She's also a billionaire, who, along with her family, has donated heavily to Republicans. In the end, she survived the toughest fight for any Trump nominee yet, and Vice President Pence swore her in late today.
And Lisa joins me now.
And, Lisa, outs of all of these nominees, this one ended up giving the Trump administration the most trouble. What happened?
Well, I think that there was an overwhelming response from America.
Part of that, we know, was individual voters following Betsy DeVos' hearings who called their senators. But let's not kid ourselves. There was also a huge organizational push, largely by teachers unions.
I talked to the National Education Association. They said they directed 1.1 million emails toward senators. And then also the American Federation of Teachers, 2,000 actions from them.
These were unions making a huge push. They came close, Audie, but, in the end, this is also a tale of unions. They still have influence. They can still mobilize. But they don't have decisive influence anymore. They lost.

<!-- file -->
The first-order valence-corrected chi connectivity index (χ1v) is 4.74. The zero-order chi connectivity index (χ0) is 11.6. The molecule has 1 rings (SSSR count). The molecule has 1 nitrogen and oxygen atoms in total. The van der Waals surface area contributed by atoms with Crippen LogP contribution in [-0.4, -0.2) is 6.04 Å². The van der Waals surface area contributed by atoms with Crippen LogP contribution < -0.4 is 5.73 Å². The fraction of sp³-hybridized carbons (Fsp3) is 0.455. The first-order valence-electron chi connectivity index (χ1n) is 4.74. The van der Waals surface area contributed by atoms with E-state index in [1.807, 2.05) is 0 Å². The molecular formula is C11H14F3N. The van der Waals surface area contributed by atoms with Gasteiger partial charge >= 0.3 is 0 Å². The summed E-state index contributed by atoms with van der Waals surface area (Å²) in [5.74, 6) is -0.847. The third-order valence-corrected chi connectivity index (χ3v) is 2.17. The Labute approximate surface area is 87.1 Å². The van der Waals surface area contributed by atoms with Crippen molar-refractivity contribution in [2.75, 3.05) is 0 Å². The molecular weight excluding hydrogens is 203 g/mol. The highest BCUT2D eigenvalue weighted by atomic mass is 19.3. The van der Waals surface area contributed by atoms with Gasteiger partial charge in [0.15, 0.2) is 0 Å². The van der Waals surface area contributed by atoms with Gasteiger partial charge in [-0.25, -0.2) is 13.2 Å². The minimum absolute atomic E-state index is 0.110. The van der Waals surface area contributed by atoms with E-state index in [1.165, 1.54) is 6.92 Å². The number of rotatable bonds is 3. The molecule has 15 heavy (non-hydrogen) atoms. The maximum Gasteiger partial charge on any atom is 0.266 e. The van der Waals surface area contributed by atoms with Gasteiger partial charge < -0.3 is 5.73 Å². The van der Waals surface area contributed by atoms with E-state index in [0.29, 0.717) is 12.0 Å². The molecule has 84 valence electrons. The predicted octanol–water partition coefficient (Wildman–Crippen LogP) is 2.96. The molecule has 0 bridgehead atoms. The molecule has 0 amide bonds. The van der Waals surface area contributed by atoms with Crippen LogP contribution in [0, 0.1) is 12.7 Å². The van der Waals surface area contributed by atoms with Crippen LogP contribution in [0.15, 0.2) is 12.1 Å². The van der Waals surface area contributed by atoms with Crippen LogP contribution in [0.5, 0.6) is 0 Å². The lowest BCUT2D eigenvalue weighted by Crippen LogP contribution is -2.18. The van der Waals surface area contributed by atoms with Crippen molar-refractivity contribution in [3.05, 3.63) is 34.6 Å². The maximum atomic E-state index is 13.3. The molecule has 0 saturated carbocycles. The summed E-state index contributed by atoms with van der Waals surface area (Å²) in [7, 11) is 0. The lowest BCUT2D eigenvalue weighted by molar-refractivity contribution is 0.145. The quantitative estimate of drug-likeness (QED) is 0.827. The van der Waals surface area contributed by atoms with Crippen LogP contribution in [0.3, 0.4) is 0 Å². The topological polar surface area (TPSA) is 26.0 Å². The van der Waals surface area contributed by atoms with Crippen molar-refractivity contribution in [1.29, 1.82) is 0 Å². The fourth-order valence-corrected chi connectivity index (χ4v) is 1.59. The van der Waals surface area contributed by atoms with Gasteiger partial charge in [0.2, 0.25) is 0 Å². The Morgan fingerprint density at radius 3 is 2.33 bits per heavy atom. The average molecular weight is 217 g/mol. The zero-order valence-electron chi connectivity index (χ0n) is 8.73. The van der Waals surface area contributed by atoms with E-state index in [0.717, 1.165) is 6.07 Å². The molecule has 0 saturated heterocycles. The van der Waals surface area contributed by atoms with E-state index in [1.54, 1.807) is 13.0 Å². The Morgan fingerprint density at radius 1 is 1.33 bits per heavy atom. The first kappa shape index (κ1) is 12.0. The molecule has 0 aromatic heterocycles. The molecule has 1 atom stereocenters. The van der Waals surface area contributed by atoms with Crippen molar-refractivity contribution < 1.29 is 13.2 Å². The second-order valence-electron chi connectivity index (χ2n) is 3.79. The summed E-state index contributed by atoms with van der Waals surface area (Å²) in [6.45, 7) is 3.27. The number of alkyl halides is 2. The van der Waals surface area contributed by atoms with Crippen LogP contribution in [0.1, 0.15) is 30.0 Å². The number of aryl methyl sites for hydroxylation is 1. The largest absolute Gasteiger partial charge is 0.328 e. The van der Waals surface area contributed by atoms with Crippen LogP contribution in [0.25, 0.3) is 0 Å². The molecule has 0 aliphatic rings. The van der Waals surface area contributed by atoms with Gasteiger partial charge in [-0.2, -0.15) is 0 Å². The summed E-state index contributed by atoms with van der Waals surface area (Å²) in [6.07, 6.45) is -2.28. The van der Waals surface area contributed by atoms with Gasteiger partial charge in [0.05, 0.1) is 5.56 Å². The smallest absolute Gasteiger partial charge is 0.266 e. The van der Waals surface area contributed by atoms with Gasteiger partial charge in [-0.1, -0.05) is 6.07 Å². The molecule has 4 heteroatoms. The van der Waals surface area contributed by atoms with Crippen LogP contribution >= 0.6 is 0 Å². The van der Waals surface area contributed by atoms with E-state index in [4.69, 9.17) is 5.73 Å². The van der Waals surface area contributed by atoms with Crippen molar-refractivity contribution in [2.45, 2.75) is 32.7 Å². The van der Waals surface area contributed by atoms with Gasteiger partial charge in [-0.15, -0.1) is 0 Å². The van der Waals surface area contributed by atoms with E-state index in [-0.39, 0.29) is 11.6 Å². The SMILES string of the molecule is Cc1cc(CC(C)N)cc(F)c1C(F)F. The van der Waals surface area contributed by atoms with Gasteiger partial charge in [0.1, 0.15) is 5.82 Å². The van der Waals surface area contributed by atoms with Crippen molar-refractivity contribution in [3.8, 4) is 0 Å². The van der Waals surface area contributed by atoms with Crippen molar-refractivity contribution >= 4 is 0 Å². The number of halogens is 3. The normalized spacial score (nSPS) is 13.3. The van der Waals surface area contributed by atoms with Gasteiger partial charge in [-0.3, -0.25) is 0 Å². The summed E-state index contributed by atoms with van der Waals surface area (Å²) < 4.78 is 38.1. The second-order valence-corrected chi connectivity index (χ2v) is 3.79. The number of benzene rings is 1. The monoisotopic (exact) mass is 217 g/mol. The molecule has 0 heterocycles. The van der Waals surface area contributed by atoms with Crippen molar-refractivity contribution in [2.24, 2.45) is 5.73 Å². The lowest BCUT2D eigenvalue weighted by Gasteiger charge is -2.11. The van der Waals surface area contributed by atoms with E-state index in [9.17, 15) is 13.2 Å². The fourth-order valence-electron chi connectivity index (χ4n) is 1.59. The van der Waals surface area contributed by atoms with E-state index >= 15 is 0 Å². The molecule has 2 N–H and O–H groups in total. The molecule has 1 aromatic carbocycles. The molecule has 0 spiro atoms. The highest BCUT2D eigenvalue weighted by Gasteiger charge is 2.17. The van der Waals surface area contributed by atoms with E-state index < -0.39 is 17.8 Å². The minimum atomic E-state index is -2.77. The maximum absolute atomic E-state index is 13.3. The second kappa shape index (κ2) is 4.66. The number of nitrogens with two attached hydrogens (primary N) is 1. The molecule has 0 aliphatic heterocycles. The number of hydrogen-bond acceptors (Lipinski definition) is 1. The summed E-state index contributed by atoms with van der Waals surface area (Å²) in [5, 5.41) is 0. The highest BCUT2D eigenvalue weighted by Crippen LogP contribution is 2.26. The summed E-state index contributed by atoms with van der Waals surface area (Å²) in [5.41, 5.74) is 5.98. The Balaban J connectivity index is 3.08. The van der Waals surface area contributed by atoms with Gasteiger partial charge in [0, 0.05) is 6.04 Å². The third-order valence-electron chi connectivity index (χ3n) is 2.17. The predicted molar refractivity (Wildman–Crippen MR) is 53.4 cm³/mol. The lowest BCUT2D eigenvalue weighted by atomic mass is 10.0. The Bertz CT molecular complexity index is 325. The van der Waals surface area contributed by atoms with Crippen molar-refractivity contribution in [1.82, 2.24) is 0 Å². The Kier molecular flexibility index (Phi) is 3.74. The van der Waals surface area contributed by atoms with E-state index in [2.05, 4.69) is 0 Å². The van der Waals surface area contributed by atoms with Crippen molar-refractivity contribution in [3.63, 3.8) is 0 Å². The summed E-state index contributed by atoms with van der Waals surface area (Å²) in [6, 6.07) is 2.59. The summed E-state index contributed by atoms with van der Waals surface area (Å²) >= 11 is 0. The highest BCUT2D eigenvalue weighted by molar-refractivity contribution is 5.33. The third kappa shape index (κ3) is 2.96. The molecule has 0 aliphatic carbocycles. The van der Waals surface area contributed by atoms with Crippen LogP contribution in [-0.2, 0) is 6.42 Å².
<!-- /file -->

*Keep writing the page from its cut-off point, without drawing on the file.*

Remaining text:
Right, close, but no cigar.
The thing is, that is the outside opposition.
What about Democrats on the inside? What were they able to do? Because I know they were able to try to peel off a Republican in the last minute.
I think Democrats thought this outside push was going to do it and win over another Republican.
But you talk to the Republicans who voted no, like Susan Collins today, and she said what did it for her what Betsy DeVos herself, that the hearing just changed Susan Collins' mind. And, in addition, the voices she was listening to were those of teachers in her state.
She said the superintendent of the Bangor School District, also superintendent from an island school district, those voices said to her, we don't like Betsy DeVos, we don't trust her to run our education system. And that's who Susan Collins listened to.
What does this mean going forward for her relationship, say, with Capitol Hill, right? Is this…
They do have an oversight role, of course, over everything in the agencies. But, for the most part, I think, Audie, this is over. Republicans, including Susan Collins, say they want to move on. They're hoping the education secretary, now that she's confirmed, does well.